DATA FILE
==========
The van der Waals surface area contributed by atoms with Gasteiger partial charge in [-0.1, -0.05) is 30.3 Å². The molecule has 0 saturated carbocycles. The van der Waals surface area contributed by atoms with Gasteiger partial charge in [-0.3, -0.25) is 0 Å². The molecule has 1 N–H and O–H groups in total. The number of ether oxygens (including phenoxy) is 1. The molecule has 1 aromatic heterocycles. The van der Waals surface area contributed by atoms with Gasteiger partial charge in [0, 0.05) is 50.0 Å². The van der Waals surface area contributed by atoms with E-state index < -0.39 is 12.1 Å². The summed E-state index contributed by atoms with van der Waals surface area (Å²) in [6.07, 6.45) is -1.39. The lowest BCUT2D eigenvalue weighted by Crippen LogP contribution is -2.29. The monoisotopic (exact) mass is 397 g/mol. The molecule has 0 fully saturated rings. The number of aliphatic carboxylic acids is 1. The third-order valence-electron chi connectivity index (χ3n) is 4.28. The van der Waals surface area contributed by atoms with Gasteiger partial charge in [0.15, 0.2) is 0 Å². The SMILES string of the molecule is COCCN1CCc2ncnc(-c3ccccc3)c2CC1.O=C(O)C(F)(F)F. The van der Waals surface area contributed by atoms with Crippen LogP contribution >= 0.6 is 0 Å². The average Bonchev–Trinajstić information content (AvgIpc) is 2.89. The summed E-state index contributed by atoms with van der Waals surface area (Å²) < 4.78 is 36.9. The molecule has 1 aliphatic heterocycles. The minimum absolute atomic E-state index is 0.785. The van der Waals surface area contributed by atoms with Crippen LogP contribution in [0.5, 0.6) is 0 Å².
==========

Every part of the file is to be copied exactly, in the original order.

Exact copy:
The van der Waals surface area contributed by atoms with Gasteiger partial charge in [-0.1, -0.05) is 30.3 Å². The molecule has 0 saturated carbocycles. The van der Waals surface area contributed by atoms with Gasteiger partial charge in [-0.3, -0.25) is 0 Å². The molecule has 1 N–H and O–H groups in total. The number of ether oxygens (including phenoxy) is 1. The molecule has 1 aromatic heterocycles. The van der Waals surface area contributed by atoms with Gasteiger partial charge in [0, 0.05) is 50.0 Å². The van der Waals surface area contributed by atoms with E-state index < -0.39 is 12.1 Å². The summed E-state index contributed by atoms with van der Waals surface area (Å²) in [6.07, 6.45) is -1.39. The lowest BCUT2D eigenvalue weighted by Crippen LogP contribution is -2.29. The monoisotopic (exact) mass is 397 g/mol. The molecule has 0 fully saturated rings. The number of aliphatic carboxylic acids is 1. The third-order valence-electron chi connectivity index (χ3n) is 4.28. The van der Waals surface area contributed by atoms with Gasteiger partial charge in [0.15, 0.2) is 0 Å². The SMILES string of the molecule is COCCN1CCc2ncnc(-c3ccccc3)c2CC1.O=C(O)C(F)(F)F. The van der Waals surface area contributed by atoms with Crippen LogP contribution >= 0.6 is 0 Å². The average Bonchev–Trinajstić information content (AvgIpc) is 2.89. The summed E-state index contributed by atoms with van der Waals surface area (Å²) < 4.78 is 36.9. The molecule has 1 aliphatic heterocycles. The minimum absolute atomic E-state index is 0.785. The van der Waals surface area contributed by atoms with Crippen LogP contribution in [0.5, 0.6) is 0 Å².